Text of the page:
What does Automatic (Delayed Start) do for a service?
I’ve been investigating a client site in which the Microsoft Exchange System Attendant service will not always start up reliably after a reboot. This is quite a pain as if it’s not running, it will cause havoc with the users Exchange configuration. What I decided to do was to change the service startup type from Automatic to Automatic (Delayed Start). Services start up and shut down based on the alphabetical list that they are in when you look at the Services console. If a service is set to Automatic, it will start automatically when the service manager gets to it. Certainly there are dependencies on some services which means that it will force start other services, but there can be problems with it at times.
Changing a service to Automatic (Delayed Start) will cause the service to NOT startup in the normal alphabetical order that they start up in. It will wait until 2 minutes AFTER the OS is booted and then start these services. By default some services such as Windows Update are configured like this already and they do this to improve the speed in which the server starts up.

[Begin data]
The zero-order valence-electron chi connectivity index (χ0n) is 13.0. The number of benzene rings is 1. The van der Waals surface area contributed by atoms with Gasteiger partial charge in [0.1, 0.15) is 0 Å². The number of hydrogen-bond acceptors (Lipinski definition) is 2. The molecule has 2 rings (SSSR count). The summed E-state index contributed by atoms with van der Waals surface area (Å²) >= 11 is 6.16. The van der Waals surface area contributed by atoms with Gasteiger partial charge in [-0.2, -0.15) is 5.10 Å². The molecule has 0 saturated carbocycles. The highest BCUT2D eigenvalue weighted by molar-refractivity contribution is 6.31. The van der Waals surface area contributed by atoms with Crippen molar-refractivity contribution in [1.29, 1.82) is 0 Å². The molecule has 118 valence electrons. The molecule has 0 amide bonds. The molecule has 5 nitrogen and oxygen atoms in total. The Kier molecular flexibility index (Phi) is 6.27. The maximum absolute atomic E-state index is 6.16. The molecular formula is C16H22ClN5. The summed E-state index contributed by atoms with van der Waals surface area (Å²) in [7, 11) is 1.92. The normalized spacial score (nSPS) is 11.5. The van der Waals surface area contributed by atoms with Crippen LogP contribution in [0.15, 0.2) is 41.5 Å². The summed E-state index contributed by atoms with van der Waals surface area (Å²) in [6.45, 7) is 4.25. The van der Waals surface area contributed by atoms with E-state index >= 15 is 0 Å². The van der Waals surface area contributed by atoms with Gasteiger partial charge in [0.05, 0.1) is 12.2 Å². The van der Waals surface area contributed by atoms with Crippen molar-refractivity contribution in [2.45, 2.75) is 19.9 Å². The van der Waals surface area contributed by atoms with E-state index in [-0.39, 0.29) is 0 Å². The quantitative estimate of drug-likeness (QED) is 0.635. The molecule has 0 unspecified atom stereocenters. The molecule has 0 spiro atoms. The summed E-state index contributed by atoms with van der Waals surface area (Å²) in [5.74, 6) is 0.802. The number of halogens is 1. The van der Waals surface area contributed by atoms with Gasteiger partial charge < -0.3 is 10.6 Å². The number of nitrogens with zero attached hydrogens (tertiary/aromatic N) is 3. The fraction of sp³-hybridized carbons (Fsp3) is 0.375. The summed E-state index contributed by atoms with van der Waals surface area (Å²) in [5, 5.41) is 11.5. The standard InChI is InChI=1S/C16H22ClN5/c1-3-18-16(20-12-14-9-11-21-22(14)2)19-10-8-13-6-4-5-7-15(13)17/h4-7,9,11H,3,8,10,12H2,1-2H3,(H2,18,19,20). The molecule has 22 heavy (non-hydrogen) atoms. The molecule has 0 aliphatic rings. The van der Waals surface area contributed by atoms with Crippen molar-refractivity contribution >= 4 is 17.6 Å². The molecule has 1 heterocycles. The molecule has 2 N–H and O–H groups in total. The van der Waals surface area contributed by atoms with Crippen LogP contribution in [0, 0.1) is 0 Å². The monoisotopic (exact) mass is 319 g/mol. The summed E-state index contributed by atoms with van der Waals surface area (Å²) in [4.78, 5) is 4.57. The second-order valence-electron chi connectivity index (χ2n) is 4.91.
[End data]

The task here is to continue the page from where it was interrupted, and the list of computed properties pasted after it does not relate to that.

Ok – so for the client experiencing these issues, I’ve reconfigured the Microsoft Exchange System Attendant service to be Automatic (Delayed Start) and so far it’s worked 100% of the time.
If you want to read more about this – check out this blog post from Microsoft here
This entry was posted on Wednesday, June 1st, 2011 at 6:00 am and is filed under FAQs. You can follow any responses to this entry through the RSS 2.0 feed. You can leave a response, or trackback from your own site.